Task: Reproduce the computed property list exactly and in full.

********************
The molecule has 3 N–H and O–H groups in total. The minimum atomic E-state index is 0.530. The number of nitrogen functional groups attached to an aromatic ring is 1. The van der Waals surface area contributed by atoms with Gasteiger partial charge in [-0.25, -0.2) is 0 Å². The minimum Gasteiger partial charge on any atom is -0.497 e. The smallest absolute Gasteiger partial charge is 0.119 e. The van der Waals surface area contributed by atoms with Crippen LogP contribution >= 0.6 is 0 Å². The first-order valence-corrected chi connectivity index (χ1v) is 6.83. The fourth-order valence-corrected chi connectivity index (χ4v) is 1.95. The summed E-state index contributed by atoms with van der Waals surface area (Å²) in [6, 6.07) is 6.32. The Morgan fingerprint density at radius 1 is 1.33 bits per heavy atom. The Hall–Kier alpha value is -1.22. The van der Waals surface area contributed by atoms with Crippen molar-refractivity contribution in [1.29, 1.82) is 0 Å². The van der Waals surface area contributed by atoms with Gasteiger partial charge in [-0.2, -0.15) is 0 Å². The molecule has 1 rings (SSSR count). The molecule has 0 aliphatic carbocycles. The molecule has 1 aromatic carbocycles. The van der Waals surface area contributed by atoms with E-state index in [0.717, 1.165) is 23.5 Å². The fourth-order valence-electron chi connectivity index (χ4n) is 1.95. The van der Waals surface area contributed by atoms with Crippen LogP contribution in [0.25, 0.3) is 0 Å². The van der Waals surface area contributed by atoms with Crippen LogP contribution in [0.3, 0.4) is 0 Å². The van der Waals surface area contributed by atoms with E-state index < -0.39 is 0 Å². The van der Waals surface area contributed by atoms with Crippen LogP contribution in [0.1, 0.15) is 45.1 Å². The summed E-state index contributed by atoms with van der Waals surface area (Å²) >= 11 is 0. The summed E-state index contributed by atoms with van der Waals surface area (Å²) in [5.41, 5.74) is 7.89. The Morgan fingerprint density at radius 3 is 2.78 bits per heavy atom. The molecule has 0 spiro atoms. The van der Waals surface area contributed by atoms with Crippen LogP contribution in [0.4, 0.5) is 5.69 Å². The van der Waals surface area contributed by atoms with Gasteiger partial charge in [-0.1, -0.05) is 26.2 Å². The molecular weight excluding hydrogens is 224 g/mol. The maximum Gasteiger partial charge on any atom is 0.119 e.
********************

The molecule has 3 N–H and O–H groups in total. The minimum atomic E-state index is 0.530. The number of nitrogen functional groups attached to an aromatic ring is 1. The van der Waals surface area contributed by atoms with Gasteiger partial charge in [-0.25, -0.2) is 0 Å². The minimum Gasteiger partial charge on any atom is -0.497 e. The smallest absolute Gasteiger partial charge is 0.119 e. The van der Waals surface area contributed by atoms with Crippen LogP contribution >= 0.6 is 0 Å². The first-order valence-corrected chi connectivity index (χ1v) is 6.83. The fourth-order valence-corrected chi connectivity index (χ4v) is 1.95. The summed E-state index contributed by atoms with van der Waals surface area (Å²) in [6, 6.07) is 6.32. The Morgan fingerprint density at radius 1 is 1.33 bits per heavy atom. The Hall–Kier alpha value is -1.22. The van der Waals surface area contributed by atoms with Crippen molar-refractivity contribution in [1.29, 1.82) is 0 Å². The van der Waals surface area contributed by atoms with Gasteiger partial charge in [-0.2, -0.15) is 0 Å². The molecule has 1 rings (SSSR count). The molecule has 0 aliphatic carbocycles. The molecule has 1 aromatic carbocycles. The van der Waals surface area contributed by atoms with E-state index in [0.717, 1.165) is 23.5 Å². The fourth-order valence-electron chi connectivity index (χ4n) is 1.95. The van der Waals surface area contributed by atoms with Crippen LogP contribution in [0.25, 0.3) is 0 Å². The van der Waals surface area contributed by atoms with Crippen LogP contribution in [0.3, 0.4) is 0 Å². The van der Waals surface area contributed by atoms with E-state index < -0.39 is 0 Å². The van der Waals surface area contributed by atoms with Crippen LogP contribution in [0.1, 0.15) is 45.1 Å². The summed E-state index contributed by atoms with van der Waals surface area (Å²) >= 11 is 0. The summed E-state index contributed by atoms with van der Waals surface area (Å²) in [5.41, 5.74) is 7.89. The Morgan fingerprint density at radius 3 is 2.78 bits per heavy atom. The molecule has 0 spiro atoms. The van der Waals surface area contributed by atoms with Crippen LogP contribution in [0.4, 0.5) is 5.69 Å². The van der Waals surface area contributed by atoms with Gasteiger partial charge in [-0.1, -0.05) is 26.2 Å². The molecular weight excluding hydrogens is 224 g/mol. The maximum Gasteiger partial charge on any atom is 0.119 e.